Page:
I recently moved to a new group at Google: M-Lab. The Measurement Lab is a cross-company supported platform for researchers to run network performance experiments against. Every experiment running on M-Lab is open source, and all of the data is also open; stored in Google Cloud Storage and BigQuery.
One of the great things about having all that data open and available in BigQuery is that anyone can come along and find ways to visualize it. There’s a few examples in the Public Data Explorer, but I was feeling inspired1 and wanted to know what it was like for someone coming to M-Lab data fresh.
This step actually took the longest of the whole process. There are a number of options when it comes to which type of key you need, and how you go about getting one, and the documentation is thorough but not particularly clear. Essentially you need to have view rights for the measurement-lab BigQuery project, and a Client ID created for you by one of the owners. You can ignore any documentation that talks about billing, unless you import the data into your own BigQuery project before running queries against it. However, there’s no need to do that, as a simple email to someone at M-Lab2 you can get a key for your app and view access. This will allow you to run queries at no cost to you.
Once you have a key, it’s time to authorize:
With this, you should be able to hit the Authorize button, enter a Google account (required for tracking by BigQuery, I believe) and load the BigQuery API library. The Google account you use will have to have accepted the BigQuery terms of service, which involves logging in to the BigQuery site and clicking through the login.
Note, this is a bit of a pain for a multiple-user web application. However, there is the option to set up a server-to-server authorization flow which removes this difficulty. Similarly, I believe native installed applications have a different route for authorization but I haven’t looked into it yet.
For the purposes of this post, I wanted to get every distinct test that had been run in a month and plot a point at the latitude and longitude of the client’s location. By making the plotted pixel semi-transparent I could use additive blending to make things glow a bit, and easily see areas where multiple tests had run.
I’ll assume you know how to add a canvas to the page and draw to pixels. I’ll focus instead on actually running the query.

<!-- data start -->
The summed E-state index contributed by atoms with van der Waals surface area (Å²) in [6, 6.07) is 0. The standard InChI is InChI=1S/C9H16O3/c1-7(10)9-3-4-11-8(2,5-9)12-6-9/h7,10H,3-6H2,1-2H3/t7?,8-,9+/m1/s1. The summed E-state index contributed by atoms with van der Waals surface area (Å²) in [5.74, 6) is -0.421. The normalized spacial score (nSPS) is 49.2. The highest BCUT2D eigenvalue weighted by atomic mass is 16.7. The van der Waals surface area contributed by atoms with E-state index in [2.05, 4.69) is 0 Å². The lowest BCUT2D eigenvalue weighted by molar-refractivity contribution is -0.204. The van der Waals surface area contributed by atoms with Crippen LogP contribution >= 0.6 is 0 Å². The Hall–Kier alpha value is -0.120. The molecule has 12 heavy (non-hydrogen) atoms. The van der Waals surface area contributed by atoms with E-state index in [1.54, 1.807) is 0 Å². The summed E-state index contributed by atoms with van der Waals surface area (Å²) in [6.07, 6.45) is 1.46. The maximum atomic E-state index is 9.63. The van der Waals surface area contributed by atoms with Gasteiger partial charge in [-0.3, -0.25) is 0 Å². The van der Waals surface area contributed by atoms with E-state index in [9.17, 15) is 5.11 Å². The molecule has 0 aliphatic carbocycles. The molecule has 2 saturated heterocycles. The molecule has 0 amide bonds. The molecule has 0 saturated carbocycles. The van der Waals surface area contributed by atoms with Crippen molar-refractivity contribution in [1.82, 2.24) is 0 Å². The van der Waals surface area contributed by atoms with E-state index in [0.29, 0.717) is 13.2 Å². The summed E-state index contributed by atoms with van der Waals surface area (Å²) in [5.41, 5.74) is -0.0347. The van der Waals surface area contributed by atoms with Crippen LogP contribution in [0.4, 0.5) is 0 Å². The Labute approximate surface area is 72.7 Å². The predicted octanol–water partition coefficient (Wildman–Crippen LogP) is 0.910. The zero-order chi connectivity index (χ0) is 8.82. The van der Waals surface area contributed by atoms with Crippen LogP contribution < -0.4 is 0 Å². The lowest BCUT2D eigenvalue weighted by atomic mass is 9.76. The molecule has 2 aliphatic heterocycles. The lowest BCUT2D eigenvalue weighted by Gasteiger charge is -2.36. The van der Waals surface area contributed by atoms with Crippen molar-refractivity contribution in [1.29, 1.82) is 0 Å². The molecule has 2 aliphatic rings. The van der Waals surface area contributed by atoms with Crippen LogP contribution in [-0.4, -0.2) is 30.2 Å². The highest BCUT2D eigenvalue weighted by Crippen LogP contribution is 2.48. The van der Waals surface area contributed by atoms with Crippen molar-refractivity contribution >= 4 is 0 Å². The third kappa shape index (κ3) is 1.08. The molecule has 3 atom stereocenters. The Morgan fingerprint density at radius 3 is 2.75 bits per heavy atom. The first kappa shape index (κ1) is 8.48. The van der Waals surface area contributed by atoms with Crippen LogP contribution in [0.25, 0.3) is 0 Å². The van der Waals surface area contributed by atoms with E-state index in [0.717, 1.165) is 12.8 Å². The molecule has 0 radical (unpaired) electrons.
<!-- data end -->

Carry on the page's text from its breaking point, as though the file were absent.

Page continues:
There’s a few things to note here, but the main one is that this is a synchronous call and will timeout and return no results if it takes longer than 45 seconds. It will also return a maximum of 16000 rows. There are ways to remove both of these restrictions which we’ll get to later.
Also, the key to getting values from each row is in the
The index there comes from the order of fields requested in the SELECT
Both the synchronicity of the call and the timeout can be solved by polling for
the query to complete using the
With this change, the code above looks something like:
As you can see, instead of having a long timeout, we have a short one. When the
callback fires, if the job is not complete, we poll again with the same short
timeout. This continues until the job succeeds (or an error is returned). Note,
this means that even jobs that apparently timeout can remain running and
accessible from the API. If you want to cancel a job you need to
delete it using the API.
So what do you get when you run this for 1 million points?
The points are a little fuzzy as I was using CSS to scale up the canvas for a cheap blur effect.
This is pretty enough, but the M-Lab data includes some terrific data regarding the innards of TCP states on client and server machines throughout the tests that are run. This is thanks to the Web100 kernel patches that run on M-Lab server slices. With those, it would be possible to map out areas where congestion signals are more common, or the distribution of receiver window settings. Or try to find correlations between RTT and the many available fields in the schema.
As another simple example, by plotting short RTT in blue, medium RTT in green, and long RTT in red (and removing the blur), you get something like:
If you look at the full-res version, you can see the clusters of red pixels across India and South East Asia.
This is immediately useful data: Given the number of tests that are run in the area (the density of points), and the long RTT we’re seeing from there, it would make sense to add a few servers in those countries to ensure the data we have on throughput and congestion for that area is not being skewed by long RTT. Similarly, we can feel good about our coverage across Europe and North America, though the less impressive RTT in Canada should be investigated.
Almost certainly, but I’m out of time on this little weekend project hacked together between jaunts around Boston. Someone smarter than me can probably combine the fields in the m_lab table schema in ways I haven’t considered and draw out interesting information. Similarly, the live version3 could support zooming and panning of the map, and more flexibility in setting the query from the UI.
Lastly, if you want to start playing around with >630TB of network performance data, let me know and I’ll see what I can do.